Dvorak encoding is a method of encoding plain text documents in a nonstandard way; it is similar in theory to rot13 except that instead of replacing every character with the character 13 places away from it in the alphabet, it replaces characters with their corresponding characters on the dvorak keyboard.
To illustrate this idea, let's take the top row of the QWERTY keyboard:
and the top row of the Dvorak keyboard:
Given this information, we replace all occurances of q with ', and so on. So "you" encoded in this fasion is "frg".
But it does not stop here; what if you typed "you" in the dvorak layout, on a qwerty keyboard? You'd get "tsf". This is the same theory, in a way reversed.
I have named the two aforementioned methods of encoding to make them easier to identify; "QWDv", which stands for "QWertyDvorak", is the method in which you translate the characters as if you typed qwerty on a Dvorak keyboard.
"DvQW", standing for "DvorakQWerty", is the opposite; where Dvorak is typed on a QWERTY keyboard.
You might not think of this at first, but encoding QWDv encoded data with DvQW effectively decodes it.
It doesn't stop there, though; There are three Dvorak layouts: Right handed, Standard, and Left handed. Left handed changes the most characters because it changes numbers as well as alphas. Not only this, but you can recode already-encoded data multiple times with the same or other class of encoding to further encrypt it. There are many ways this encoding can be applied; so many that decoding it is really not a simple task, if possible at all, without knowing what methods were used. If you were to apply QWDv encoding on a data three times, it would be termed QWDv3.
Sometimes (not always!) it is preferrable to be able to include in the encoded data exactly what method of encoding was used. I'm no cryptography expert but I believe a simple and not-so-secure method of doing this is by putting, at the beginning of a stream of encoded data, a tag of sorts containing the steps which the data has gone through to be in its current state. For example, say I encode a text file three times with QWDv, and then three more times with QWDvl to obscure it even more. I would include in the header of the data 'a3c3|'. The a3 means that the encoding with ID a was used three times (see table below for encoding IDs), and then c3 indicates encoding C was used 3 times, and the | seperates it from actual data. Obviously this data is not very useful if a wrongdoer knew this format because it would give him the exact method by which to decode it. This is just a concept and could be improved. I'm not a cryptographer so I'm still contemplating a better way to do this.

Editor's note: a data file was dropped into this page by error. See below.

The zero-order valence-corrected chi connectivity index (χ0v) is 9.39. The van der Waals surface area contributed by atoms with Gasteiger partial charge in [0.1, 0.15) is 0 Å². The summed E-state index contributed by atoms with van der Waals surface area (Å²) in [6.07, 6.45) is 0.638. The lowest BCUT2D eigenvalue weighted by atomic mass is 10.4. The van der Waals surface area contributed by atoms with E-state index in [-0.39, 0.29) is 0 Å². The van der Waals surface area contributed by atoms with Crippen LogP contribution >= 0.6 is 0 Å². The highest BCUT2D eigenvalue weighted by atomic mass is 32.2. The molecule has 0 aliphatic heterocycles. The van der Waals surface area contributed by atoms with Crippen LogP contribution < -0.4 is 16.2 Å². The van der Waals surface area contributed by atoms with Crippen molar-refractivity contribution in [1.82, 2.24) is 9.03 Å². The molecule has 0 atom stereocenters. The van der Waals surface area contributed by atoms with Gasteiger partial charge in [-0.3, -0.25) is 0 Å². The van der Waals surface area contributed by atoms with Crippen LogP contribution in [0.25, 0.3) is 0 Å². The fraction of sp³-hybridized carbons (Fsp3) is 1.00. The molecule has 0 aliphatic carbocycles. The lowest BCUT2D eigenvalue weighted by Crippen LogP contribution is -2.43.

|a||QWERTY → Dvorak Standard||QWDv||DvQW|
|b||QWERTY → Dvorak Right||QWDvr||DvrQW|
|c||QWERTY → Dvorak Left||QWDvl||DvlQW|
|d||Dvorak → QWERTY||DvQW||QWDv|
|e||Dvorak Right → QWERTY||DvrQW||QWDvr|
|f||Dvorak Left → QWERTY||DvlQW||QWDvl|
I have made a Perl program that translates standard input between all of the listed encodings.
Usage is as so:
% echo "This is a testing string" | dvenc qwdv Ydco co a y.oycbi oypcbi % echo "Ydco co a y.oycbi oypcbi" | dvenc dvwq This is a testing string
The layered encodings can be done by passing it through the program multiple times.
Download: dvenc (updated 2006-05-06; some characters were not translated correctly, producing invalid results)
I'm also working on a PHP version, which should be available shortly.
Dvorak Encoding was named on November 13th, 2005, by myself, Andrew Keyser, in the IRC channel #mm2c on GameSurge. It was then posted to Wikipedia by another member of the channel going by the name of 'spoop,' with authorization from me. After some notes on that Wikipedia article were made, and it was pointed out that original works cannot be posted on Wikipedia (see this Wikipedia policy), I decided to make this page. This page is not final, and the encoding may be changed. Dvorak encoding may have been around much longer than currently known; but this is the first time to my knowledge that it has been named as such.